still, i'd like to see them try it.

Submitted by jawbone on

I have no idea.

I did read today that Wayne Madsen has reported Navy subs (or singular?) had encountered a huge blob of frozen oil at the 3-4000 foot depth.

I'm waiting for some corroboration. But it does sound like a great idea for a horror or scifi horror film....

Submitted by lambert on

Wayne Madsen?

letsgetitdone's picture
Submitted by letsgetitdone on

when people are going to get sick of all this and just impeach Obama.

madamab's picture
Submitted by madamab on

Gives him a blow job in the Oval Office!

Ya know, if it would get that sociopathic creep impeached, I'd volunteer. Ask not what your country can do for you, yada yada yada.


okanogen's picture
Submitted by okanogen on

First, there is something off in the barrels/gallons conversion. 95,000 barrels times 47 gallons per barrel equals 4.5 million, not 4 million.
But say 2 leaks, one at 70,000barrels/day one at 20,000barrels/day. That is a flow rate of 2300 gallons per minute (gpm) and 650gpm respectively. This is not implausible.

Given a flow rate for the larger leak of 2300gpm and a diameter of the hole/pipe of say 12-20 inches (this is a reasonable diameter for a directional boring), using this handy calculator gives a fluid velocity of around 1.6-4.5 mph, or about 70-200cm/sec . The scientists in this story calculated 100cm/sec, which works out to a borehole of 16 inches.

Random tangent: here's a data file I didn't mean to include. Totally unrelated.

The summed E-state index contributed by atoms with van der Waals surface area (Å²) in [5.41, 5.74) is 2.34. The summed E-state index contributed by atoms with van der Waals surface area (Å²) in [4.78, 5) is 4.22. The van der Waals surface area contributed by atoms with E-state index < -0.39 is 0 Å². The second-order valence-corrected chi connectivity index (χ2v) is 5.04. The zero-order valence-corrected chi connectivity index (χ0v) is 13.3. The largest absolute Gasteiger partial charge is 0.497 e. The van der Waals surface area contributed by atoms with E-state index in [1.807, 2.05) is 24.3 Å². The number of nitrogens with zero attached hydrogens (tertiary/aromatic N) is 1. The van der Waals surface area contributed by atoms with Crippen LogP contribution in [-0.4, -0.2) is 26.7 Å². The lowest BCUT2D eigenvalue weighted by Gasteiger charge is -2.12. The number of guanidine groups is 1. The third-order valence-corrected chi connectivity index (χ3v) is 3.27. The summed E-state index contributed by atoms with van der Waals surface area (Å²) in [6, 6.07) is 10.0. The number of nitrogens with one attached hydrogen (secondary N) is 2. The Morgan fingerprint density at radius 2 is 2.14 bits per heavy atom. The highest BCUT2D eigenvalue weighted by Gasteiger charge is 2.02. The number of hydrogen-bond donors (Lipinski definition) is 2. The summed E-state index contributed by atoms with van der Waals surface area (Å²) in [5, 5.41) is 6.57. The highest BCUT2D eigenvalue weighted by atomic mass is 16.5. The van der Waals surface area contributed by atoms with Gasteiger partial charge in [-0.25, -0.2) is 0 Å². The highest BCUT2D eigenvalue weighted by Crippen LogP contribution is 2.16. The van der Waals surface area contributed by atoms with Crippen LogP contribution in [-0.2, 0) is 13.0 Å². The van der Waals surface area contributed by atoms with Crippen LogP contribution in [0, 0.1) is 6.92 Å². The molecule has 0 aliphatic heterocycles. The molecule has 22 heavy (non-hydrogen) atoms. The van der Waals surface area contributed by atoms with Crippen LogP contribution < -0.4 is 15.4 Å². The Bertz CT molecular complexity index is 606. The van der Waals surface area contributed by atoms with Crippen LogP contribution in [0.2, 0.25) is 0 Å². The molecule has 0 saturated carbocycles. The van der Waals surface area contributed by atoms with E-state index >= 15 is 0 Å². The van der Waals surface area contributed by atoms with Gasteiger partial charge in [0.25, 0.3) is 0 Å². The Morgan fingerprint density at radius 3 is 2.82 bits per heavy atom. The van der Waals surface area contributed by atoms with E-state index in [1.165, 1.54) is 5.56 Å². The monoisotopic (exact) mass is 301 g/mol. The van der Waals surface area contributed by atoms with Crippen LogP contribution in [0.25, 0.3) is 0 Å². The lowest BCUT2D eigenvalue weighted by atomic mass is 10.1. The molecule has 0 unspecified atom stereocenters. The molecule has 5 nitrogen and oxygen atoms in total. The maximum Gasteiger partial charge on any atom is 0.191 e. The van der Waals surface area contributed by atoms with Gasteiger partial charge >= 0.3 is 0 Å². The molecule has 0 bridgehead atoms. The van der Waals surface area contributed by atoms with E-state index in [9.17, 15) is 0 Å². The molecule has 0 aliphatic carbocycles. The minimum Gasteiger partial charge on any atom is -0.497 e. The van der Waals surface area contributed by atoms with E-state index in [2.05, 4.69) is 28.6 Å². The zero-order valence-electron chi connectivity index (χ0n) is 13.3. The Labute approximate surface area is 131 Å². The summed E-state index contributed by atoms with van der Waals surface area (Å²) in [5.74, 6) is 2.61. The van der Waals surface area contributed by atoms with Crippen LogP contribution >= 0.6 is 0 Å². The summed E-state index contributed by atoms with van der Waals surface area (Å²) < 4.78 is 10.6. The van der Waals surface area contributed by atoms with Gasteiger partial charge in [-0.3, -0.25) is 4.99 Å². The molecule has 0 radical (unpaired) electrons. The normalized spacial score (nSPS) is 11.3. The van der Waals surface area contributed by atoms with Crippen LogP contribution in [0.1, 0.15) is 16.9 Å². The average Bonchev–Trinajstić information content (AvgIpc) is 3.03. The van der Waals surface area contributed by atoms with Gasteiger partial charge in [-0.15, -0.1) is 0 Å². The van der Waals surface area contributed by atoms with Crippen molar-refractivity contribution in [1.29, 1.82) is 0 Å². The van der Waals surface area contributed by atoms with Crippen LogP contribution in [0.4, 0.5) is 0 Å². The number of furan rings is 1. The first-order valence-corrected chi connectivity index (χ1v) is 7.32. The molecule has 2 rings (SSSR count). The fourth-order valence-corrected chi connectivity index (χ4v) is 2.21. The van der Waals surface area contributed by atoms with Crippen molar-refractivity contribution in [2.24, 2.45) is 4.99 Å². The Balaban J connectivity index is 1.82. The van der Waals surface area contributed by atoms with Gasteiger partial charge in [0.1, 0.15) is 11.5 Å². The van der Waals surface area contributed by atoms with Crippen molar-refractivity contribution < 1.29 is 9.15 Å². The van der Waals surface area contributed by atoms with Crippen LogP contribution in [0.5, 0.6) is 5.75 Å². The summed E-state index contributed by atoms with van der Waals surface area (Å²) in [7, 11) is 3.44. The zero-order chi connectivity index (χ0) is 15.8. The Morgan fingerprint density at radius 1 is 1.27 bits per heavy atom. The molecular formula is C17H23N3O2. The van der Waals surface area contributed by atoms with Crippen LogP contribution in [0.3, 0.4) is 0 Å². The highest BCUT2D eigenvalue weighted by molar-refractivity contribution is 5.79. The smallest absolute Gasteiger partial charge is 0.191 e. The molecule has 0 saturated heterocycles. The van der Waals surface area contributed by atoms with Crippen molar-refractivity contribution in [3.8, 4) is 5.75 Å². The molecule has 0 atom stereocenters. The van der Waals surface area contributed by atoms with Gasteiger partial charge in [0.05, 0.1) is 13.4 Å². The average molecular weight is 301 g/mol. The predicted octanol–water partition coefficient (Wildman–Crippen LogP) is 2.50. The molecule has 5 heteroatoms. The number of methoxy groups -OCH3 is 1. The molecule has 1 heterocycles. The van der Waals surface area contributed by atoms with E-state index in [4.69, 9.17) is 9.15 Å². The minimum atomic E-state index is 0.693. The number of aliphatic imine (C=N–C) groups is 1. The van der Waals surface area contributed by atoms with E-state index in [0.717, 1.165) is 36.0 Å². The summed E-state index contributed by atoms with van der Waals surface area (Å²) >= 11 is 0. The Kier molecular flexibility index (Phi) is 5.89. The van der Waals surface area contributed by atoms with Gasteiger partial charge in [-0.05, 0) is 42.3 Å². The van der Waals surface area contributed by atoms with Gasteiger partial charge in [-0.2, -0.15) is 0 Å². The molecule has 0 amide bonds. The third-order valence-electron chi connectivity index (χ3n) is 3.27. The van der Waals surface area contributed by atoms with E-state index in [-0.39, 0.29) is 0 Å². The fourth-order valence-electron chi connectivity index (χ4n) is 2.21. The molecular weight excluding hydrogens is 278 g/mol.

Those velocities all seem pretty reasonable.

So for argument sake, let's say that BP is right. 5000barrels per day is 160gpm. This works out to 0.3 miles/hour or 13cm/second, even using the smaller diameter of 12inches. I don't think this is plausible.

I'm inclined to agree with the larger estimate.

Submitted by hipparchia on

- 42 gal/bbl, not 47

- riser pipe od is 21" [i haven't seen anybody state what the borehole size is]

- various speculations on how much of what is coming out is oil, how much is gas [i haven't seen much in the way of hard numbers though]

okanogen's picture
Submitted by okanogen on

I had used one conversion I got off the web of 47 gallons, but you are right that apparently it is 42.

Thanks for the diameter. I had looked all over for that, however you are right, that is the riser diameter, the actual borehole is likely at least 5-6" smaller diameter to give sufficient annular space for the flow of drilling fluids and cuttings. So probably a borehole of about 14-16".

I'm not sure exactly how they construct these wells, but I have a fair idea as the general concept is not much different from what I do.